The Red Deer Downtown Business Association aims to bring 250 events to the city’s core in 2023 and is continuing to lobby for a permanent Ross Street Patio. (Advocate file photo).

The Red Deer Downtown Business Association aims to bring 250 events to the city’s core in 2023 and is continuing to lobby for a permanent Ross Street Patio. (Advocate file photo).

Red Deer DBA aims to bring 250 special events to the downtown in 2023

The downtown business levy is increasing by almost 5 per cent

Red Deer city council heard 2022 was a good year for the downtown, with the addition of 50 new businesses and the start of the successful Entertainment District.

DBA board chair Brandon Bouchard told city council that Red Deer’s Downtown Business Association is planning 250 special events in the city’s core next year — a sizable increase from the 170 concerts, farmer’s markets and theme days held in previous years.

To help fund these additional events, Red Deer’s downtown business levy is set to increase by nearly five per cent after a three-year freeze. The 2023 levy will be $205 — up from $195.25 in 2022.

The 4.9 per cent increase was approved by Red Deer city council on Monday, as part of the DBA’s budget. It will bring in an additional $12,500 to the Downtown Business Association.

This revenue boost is not only needed for the slate of activities planned for 2023 but also to cover inflationary costs and the loss of provincial money, said Bouchard. In 2019, Red Deer’s provincial building stopped paying a Business Improvement tax collected annually from core-area businesses to help the DBA with marketing the downtown. This resulted in about a $200,000 loss, or 40 per cent budget reduction.

In 2023, the DBA’s overall budget will be $752,000, with about $264, 500 generated by the levy and $24,500 drawn from reserves and the balance generated from external contracts.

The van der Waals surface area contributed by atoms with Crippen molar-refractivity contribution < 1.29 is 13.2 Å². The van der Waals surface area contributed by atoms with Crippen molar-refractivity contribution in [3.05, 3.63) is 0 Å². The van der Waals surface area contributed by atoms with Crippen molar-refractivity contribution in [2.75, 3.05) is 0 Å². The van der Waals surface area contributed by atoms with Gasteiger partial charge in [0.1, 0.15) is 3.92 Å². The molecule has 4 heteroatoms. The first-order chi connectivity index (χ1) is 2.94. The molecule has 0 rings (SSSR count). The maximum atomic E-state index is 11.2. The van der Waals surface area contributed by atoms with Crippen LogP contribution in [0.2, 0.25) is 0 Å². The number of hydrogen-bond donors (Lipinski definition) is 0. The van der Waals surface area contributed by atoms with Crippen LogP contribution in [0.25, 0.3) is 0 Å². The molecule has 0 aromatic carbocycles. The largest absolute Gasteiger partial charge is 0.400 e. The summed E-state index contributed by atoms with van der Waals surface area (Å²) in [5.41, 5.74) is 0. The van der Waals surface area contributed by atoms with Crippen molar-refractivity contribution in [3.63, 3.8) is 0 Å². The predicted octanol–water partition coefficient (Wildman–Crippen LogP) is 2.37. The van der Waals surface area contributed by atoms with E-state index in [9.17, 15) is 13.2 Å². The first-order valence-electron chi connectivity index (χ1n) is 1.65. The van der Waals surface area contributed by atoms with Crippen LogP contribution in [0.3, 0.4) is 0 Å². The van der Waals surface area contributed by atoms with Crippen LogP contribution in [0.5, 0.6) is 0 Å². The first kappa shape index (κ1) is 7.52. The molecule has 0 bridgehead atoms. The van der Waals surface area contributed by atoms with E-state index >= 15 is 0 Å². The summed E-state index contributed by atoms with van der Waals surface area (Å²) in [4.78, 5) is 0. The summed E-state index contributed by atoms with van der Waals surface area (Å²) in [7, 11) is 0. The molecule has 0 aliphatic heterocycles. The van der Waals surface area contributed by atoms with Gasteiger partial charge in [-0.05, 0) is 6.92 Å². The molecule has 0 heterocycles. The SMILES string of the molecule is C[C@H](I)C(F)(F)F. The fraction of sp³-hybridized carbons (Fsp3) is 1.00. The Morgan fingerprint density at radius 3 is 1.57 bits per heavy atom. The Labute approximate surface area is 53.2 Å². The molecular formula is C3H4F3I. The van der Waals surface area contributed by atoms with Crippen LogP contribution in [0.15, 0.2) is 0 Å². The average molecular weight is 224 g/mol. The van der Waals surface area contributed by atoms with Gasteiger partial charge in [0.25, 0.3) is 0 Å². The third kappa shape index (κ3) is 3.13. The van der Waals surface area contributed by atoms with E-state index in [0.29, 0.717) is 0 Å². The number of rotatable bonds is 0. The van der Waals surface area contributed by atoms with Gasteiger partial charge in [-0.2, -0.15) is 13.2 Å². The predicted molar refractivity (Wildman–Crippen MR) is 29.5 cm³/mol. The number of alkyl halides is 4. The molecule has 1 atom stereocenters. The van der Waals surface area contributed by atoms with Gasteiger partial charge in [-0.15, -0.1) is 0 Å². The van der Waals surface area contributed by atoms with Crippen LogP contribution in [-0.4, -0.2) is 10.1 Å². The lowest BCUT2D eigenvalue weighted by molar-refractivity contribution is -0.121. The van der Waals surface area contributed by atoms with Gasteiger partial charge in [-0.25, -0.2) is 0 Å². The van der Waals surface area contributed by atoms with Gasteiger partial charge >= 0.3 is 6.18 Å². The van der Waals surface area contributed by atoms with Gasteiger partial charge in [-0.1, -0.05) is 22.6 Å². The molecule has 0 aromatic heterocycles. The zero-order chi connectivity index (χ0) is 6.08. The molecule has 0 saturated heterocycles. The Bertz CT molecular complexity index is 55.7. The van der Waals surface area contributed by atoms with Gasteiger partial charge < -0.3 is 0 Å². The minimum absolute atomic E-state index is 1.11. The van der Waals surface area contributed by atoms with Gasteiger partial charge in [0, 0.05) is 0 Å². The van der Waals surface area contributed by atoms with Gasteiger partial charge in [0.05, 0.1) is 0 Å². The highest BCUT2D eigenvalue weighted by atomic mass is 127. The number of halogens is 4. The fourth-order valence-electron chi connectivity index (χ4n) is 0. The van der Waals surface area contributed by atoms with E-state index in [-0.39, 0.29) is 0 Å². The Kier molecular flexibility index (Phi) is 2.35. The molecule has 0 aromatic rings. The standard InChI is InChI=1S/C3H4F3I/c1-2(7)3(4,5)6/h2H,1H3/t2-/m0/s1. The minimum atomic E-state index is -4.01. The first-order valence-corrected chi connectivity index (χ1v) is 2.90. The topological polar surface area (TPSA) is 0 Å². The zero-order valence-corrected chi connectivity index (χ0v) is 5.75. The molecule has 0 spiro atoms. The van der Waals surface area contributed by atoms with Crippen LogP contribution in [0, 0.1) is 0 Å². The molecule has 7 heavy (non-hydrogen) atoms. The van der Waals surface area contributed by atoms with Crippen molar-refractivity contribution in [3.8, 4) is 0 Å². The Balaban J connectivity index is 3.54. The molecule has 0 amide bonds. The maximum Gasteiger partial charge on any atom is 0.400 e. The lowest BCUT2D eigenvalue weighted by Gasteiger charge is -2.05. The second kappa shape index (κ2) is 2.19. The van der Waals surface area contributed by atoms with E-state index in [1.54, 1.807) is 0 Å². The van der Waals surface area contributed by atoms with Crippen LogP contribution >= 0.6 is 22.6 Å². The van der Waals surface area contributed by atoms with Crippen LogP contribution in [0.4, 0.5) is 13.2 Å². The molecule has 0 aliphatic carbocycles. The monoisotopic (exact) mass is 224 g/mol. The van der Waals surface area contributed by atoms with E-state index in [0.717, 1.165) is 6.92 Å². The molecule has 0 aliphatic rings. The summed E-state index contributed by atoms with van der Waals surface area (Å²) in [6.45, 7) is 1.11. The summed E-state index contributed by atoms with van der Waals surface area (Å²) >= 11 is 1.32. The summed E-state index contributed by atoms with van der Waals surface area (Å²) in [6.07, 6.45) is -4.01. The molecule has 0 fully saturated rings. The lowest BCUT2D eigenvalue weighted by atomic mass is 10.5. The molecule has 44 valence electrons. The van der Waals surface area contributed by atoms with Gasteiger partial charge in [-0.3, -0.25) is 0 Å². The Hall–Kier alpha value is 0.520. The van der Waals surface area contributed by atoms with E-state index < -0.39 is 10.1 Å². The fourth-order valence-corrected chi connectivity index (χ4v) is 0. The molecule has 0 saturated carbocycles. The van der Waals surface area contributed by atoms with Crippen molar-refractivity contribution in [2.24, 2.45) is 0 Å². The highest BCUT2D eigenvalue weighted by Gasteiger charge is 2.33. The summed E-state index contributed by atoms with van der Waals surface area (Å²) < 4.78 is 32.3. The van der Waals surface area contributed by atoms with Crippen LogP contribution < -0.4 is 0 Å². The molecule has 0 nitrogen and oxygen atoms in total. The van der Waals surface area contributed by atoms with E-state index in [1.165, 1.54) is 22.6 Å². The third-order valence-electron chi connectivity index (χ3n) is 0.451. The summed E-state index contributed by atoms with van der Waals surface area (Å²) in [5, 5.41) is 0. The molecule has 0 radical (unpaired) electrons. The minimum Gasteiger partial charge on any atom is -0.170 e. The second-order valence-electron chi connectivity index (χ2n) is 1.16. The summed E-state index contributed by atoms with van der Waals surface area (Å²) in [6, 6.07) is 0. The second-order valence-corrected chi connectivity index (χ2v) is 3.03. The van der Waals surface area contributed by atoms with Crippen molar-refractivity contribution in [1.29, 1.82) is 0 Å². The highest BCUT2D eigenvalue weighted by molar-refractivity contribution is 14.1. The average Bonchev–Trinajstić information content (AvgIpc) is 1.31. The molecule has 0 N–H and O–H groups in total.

Bouchard said more money will be allotted in 2023 to two of the DBA’s most popular programs: Crime Prevention Through Environmental Design and Facade and Shopfront Improvement subsidies. Red Deer city council heard that both programs regularly reach capacity so this will allow for more business participation.

Despite some public concerns about social problems at the city’s core, many local entrepreneurs are seeing the downtown as a great place to open a business, said the DBA’s executive-director Amanda Gould. She noted at least 50 new businesses opened their doors in 2022, including the Runaway Cafe, Everybody’s Boutique, Red Deer Floral, and Stardust Beauty and

Bouchard recently learned from a commercial realtor that downtown Red Deer has fewer vacancies than the city’s north and south hill areas, as well as lower commercial rents.

To help drive even more foot traffic through the downtown, the DBA’s Host It! Program is continuing to assist business that wishes to launch a public event with free equipment loans and help navigating the city’s permitting process.

The DBA continues to advocate for a permanent Ross Street Patio, which is now remaining open all winter under a pilot program. When asked if there’s something else city council could do to help the DBA’s efforts to bring people downtown, the response was to allow the patio to run year-round.

Red Deer City Council

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